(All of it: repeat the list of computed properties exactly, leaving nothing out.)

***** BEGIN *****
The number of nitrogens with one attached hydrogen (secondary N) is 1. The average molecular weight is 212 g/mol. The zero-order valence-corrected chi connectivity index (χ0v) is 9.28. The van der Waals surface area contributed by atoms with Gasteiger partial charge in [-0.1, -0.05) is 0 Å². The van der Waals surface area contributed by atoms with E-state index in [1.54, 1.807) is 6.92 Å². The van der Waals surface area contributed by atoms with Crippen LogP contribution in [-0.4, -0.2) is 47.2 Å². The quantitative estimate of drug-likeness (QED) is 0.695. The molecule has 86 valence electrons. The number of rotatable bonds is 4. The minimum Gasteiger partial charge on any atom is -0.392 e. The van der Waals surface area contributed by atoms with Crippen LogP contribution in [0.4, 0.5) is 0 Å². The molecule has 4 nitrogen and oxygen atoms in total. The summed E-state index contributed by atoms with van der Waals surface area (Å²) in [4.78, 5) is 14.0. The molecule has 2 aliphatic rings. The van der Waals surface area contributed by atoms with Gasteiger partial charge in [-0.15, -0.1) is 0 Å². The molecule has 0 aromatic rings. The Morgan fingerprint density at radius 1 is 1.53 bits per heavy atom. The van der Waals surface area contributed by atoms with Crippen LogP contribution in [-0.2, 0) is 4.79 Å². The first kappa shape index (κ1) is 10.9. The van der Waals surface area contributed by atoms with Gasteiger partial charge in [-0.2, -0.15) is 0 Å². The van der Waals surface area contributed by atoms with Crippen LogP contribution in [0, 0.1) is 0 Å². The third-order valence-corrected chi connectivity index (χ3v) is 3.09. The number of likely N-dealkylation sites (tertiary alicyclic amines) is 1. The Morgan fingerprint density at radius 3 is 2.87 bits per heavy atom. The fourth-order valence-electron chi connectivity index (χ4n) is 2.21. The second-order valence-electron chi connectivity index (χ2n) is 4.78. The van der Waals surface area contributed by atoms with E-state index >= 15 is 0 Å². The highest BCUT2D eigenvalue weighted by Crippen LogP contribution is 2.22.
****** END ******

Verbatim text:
The number of nitrogens with one attached hydrogen (secondary N) is 1. The average molecular weight is 212 g/mol. The zero-order valence-corrected chi connectivity index (χ0v) is 9.28. The van der Waals surface area contributed by atoms with Gasteiger partial charge in [-0.1, -0.05) is 0 Å². The van der Waals surface area contributed by atoms with E-state index in [1.54, 1.807) is 6.92 Å². The van der Waals surface area contributed by atoms with Crippen LogP contribution in [-0.4, -0.2) is 47.2 Å². The quantitative estimate of drug-likeness (QED) is 0.695. The molecule has 86 valence electrons. The number of rotatable bonds is 4. The minimum Gasteiger partial charge on any atom is -0.392 e. The van der Waals surface area contributed by atoms with Crippen LogP contribution in [0.4, 0.5) is 0 Å². The molecule has 4 nitrogen and oxygen atoms in total. The summed E-state index contributed by atoms with van der Waals surface area (Å²) in [4.78, 5) is 14.0. The molecule has 2 aliphatic rings. The van der Waals surface area contributed by atoms with Gasteiger partial charge in [-0.15, -0.1) is 0 Å². The molecule has 0 aromatic rings. The Morgan fingerprint density at radius 1 is 1.53 bits per heavy atom. The van der Waals surface area contributed by atoms with Crippen LogP contribution in [-0.2, 0) is 4.79 Å². The first kappa shape index (κ1) is 10.9. The van der Waals surface area contributed by atoms with Gasteiger partial charge in [-0.2, -0.15) is 0 Å². The van der Waals surface area contributed by atoms with Crippen LogP contribution in [0, 0.1) is 0 Å². The third-order valence-corrected chi connectivity index (χ3v) is 3.09. The number of likely N-dealkylation sites (tertiary alicyclic amines) is 1. The Morgan fingerprint density at radius 3 is 2.87 bits per heavy atom. The fourth-order valence-electron chi connectivity index (χ4n) is 2.21. The second-order valence-electron chi connectivity index (χ2n) is 4.78. The van der Waals surface area contributed by atoms with E-state index >= 15 is 0 Å². The highest BCUT2D eigenvalue weighted by Crippen LogP contribution is 2.22.